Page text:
Whole Hearted Spiritual Discipline

When you read the classic works on the spiritual life, you quickly realize that there are tried and true disciplines that the church in every age has recognized as essential to spiritual growth. Though the list is broken down in a number of ways across various traditions, the most basic disciplines are Word, sacrament, and prayer. These time honored means of grace are the channels through which the church keeps company with Jesus and is over time conformed into His very image.

Christian’s often mistake the power of change to be in the the disciplines themselves rather than the Spirit who works through the disciplines. It’s the difference between the source of change and the means of change. The source is the Spirit, and the Spirit uses the means of Word, sacrament, and prayer (among other things) to bring about change. One the reason we so commonly make this mistake is that we are prone to rely on our own effort rather than on God who gives the growth. We like to think that God works on a one to one ratio; what we put in is exactly what we’ll get out. If we read the Bible a lot and pray a lot, we expect to grow a lot. If we neglect the Bible and prayer, then we expect to grow little if at all.

The problem with this form of thinking is that the source for growth is the Christian’s effort and not the Spirit’s prerogative and power. To be sure, God often rewards discipline with his presence and growth, but He takes into account more than our effort. Most importantly, He weighs our heart. This is why David in Psalm 51 draws a stark contrast between the sacrifice of animals and the sacrifice of the heart. “For you will not delight in sacrifice or I would give it; you will not be pleased with a burnt offering. The sacrifices of God are a broken spirit and a broken and contrite heart, O God, you will not despise.” It’s not that God requires less than bulls and goats, but that He requires more. He wants our heart. It’s why earlier in redemptive history Moses exhorts the people not just circumcise their infant sons on the eighth day, but to “circumcise the foreskin of their heart” (Deut.10:16). Though we may read the Bible, pray, attend worship, give tithes of all we get and fast twice a week; those actions alone do not ensure that we will return to our house justified (Luke 18:9-14).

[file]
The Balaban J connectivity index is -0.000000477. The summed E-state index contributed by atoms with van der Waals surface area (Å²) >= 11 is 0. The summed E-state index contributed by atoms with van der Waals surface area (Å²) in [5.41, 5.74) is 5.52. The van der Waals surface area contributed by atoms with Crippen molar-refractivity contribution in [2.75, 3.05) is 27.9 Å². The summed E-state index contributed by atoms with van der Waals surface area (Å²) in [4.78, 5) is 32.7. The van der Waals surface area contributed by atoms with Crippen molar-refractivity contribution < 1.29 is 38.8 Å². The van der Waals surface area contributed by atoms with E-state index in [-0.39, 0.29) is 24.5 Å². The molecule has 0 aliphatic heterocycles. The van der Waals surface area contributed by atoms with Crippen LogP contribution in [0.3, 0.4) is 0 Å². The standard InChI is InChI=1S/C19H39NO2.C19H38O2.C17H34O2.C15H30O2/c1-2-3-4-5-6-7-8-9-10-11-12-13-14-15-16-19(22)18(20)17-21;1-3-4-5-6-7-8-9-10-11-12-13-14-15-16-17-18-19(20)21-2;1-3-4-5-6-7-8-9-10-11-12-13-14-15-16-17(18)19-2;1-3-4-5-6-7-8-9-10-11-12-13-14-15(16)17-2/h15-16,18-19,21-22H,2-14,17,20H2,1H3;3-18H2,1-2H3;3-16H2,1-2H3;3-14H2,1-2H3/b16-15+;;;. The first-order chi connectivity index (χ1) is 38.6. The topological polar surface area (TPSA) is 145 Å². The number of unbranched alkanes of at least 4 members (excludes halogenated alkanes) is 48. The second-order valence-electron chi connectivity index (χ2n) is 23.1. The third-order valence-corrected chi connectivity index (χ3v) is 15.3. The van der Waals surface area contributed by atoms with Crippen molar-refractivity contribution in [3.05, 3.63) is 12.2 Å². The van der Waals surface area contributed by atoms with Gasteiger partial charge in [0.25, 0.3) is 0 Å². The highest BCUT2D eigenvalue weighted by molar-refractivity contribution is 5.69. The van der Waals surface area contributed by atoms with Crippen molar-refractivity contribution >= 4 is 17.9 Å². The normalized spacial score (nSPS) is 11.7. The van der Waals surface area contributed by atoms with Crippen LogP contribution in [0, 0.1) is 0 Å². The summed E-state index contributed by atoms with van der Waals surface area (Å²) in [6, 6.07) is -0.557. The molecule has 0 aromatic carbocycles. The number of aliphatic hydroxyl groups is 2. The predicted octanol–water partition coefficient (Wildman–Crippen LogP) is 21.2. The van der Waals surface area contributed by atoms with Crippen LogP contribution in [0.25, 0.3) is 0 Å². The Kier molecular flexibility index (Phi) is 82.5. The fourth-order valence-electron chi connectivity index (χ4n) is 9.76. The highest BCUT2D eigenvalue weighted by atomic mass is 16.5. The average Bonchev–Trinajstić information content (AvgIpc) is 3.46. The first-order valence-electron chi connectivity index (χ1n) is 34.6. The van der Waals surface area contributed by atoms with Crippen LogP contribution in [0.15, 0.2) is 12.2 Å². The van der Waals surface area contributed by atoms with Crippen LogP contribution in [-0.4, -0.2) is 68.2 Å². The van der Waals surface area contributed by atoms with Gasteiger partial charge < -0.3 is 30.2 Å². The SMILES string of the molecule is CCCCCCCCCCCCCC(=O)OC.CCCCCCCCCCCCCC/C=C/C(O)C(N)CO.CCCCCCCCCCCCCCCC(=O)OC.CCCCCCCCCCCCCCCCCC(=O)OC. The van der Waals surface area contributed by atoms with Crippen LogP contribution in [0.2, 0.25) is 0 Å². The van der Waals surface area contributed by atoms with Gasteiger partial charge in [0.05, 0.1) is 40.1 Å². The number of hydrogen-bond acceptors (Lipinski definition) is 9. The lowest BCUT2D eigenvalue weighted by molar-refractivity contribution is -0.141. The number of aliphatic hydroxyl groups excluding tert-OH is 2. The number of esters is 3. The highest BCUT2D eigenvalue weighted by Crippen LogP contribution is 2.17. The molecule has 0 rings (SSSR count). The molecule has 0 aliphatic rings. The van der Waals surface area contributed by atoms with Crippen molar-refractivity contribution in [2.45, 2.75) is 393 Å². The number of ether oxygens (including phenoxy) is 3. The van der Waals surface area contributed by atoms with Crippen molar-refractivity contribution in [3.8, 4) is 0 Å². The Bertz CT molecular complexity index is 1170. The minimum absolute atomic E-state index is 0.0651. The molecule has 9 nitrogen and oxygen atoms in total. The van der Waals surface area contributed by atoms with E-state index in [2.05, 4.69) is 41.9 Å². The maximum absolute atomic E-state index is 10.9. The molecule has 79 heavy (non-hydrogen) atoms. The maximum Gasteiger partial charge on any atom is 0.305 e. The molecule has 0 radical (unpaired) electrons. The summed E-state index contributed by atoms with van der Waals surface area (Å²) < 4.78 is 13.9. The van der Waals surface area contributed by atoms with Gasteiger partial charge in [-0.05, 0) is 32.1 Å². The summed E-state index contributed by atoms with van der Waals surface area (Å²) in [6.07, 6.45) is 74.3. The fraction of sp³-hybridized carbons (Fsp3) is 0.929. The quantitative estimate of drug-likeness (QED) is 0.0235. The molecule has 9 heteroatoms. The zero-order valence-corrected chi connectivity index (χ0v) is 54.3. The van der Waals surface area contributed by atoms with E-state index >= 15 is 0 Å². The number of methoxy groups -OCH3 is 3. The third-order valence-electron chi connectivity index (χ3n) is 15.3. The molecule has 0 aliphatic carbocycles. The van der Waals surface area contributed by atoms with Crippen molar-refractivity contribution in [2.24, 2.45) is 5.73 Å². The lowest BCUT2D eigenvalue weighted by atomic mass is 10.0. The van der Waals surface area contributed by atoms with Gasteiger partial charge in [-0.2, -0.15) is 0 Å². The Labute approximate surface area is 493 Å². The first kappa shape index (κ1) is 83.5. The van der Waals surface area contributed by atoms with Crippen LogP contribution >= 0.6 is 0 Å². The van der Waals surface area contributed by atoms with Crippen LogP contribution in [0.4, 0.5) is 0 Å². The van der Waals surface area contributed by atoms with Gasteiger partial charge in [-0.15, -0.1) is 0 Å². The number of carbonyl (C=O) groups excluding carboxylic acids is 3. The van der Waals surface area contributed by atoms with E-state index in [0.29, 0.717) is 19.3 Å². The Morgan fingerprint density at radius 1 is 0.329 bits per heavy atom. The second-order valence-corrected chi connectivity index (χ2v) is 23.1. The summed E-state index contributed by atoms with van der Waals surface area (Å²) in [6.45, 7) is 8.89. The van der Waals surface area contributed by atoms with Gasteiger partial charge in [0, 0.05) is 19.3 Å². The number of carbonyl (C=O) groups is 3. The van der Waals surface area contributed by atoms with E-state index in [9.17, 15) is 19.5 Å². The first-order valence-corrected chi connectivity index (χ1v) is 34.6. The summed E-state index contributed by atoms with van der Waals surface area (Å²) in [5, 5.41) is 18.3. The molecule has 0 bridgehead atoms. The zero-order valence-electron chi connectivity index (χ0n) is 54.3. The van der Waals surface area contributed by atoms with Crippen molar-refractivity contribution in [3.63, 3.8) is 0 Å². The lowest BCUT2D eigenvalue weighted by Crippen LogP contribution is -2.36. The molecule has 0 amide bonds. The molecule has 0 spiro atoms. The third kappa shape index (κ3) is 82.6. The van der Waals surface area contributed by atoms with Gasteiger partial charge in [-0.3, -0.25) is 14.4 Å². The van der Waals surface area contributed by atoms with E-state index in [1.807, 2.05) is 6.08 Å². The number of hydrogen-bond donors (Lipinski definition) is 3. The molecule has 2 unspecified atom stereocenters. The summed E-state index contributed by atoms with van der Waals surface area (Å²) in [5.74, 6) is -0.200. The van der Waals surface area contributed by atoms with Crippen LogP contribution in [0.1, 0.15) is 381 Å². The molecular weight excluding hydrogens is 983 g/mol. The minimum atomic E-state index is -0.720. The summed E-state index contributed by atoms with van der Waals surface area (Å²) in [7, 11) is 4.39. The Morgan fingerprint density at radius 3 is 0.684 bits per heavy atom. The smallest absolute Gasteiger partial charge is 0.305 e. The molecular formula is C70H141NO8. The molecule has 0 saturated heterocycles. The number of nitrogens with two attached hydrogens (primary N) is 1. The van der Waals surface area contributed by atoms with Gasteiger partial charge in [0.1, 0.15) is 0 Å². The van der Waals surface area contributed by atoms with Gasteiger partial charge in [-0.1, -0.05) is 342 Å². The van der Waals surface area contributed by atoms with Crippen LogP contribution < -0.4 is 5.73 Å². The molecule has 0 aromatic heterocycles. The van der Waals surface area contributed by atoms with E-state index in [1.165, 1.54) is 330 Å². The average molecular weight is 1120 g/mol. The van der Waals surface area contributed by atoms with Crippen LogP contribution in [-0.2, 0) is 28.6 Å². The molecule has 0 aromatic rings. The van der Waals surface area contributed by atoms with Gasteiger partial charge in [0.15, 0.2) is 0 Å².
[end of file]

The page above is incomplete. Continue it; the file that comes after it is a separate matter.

Remember and take to heart: holy things can be done without holiness, and spiritual disciplines can be performed without true spirituality. If this divide becomes the pattern of our lives, then our “good works” are damnable works (to quote John Gerstner). If this is the case, then our obedience will only serve to increase our pride and self-righteousness and our growth will never have the aroma of grace. In sum, we will be Pharisees–whitewashed tombs, outwardly beautiful but inwardly full of dead men’s bones (Matt.23:27)

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  1. Pingback: Lent, Jonathan Edwards & The Freedom of Conviction | Same & Other

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